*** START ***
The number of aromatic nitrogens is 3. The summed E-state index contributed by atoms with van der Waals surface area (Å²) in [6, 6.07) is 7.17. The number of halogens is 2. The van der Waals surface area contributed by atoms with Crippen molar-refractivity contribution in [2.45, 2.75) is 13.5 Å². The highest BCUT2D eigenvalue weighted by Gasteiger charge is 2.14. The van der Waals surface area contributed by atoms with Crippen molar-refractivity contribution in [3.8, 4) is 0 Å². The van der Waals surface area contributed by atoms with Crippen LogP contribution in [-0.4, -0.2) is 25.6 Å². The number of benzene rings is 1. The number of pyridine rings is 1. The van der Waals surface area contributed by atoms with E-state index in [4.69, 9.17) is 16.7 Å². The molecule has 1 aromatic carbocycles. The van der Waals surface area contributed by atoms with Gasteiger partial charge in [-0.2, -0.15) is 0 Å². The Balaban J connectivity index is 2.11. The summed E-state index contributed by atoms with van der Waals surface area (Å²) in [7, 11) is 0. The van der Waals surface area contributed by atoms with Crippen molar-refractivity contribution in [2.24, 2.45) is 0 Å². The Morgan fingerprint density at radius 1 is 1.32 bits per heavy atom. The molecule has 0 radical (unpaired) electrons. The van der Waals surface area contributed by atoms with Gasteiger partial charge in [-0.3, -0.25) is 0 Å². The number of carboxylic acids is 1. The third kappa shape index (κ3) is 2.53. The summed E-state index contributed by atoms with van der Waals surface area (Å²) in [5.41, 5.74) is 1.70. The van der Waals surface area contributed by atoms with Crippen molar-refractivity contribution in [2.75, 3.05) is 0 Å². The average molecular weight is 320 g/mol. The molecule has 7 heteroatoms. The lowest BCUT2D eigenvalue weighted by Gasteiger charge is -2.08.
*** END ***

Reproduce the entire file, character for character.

The number of aromatic nitrogens is 3. The summed E-state index contributed by atoms with van der Waals surface area (Å²) in [6, 6.07) is 7.17. The number of halogens is 2. The van der Waals surface area contributed by atoms with Crippen molar-refractivity contribution in [2.45, 2.75) is 13.5 Å². The highest BCUT2D eigenvalue weighted by Gasteiger charge is 2.14. The van der Waals surface area contributed by atoms with Crippen molar-refractivity contribution in [3.8, 4) is 0 Å². The van der Waals surface area contributed by atoms with Crippen LogP contribution in [-0.4, -0.2) is 25.6 Å². The number of benzene rings is 1. The number of pyridine rings is 1. The van der Waals surface area contributed by atoms with E-state index in [4.69, 9.17) is 16.7 Å². The molecule has 1 aromatic carbocycles. The van der Waals surface area contributed by atoms with Gasteiger partial charge in [-0.2, -0.15) is 0 Å². The Balaban J connectivity index is 2.11. The summed E-state index contributed by atoms with van der Waals surface area (Å²) in [7, 11) is 0. The van der Waals surface area contributed by atoms with Crippen molar-refractivity contribution in [2.24, 2.45) is 0 Å². The Morgan fingerprint density at radius 1 is 1.32 bits per heavy atom. The molecule has 0 radical (unpaired) electrons. The van der Waals surface area contributed by atoms with Gasteiger partial charge in [-0.3, -0.25) is 0 Å². The number of carboxylic acids is 1. The third kappa shape index (κ3) is 2.53. The summed E-state index contributed by atoms with van der Waals surface area (Å²) in [5.41, 5.74) is 1.70. The van der Waals surface area contributed by atoms with Crippen molar-refractivity contribution in [2.75, 3.05) is 0 Å². The average molecular weight is 320 g/mol. The molecule has 7 heteroatoms. The lowest BCUT2D eigenvalue weighted by Gasteiger charge is -2.08.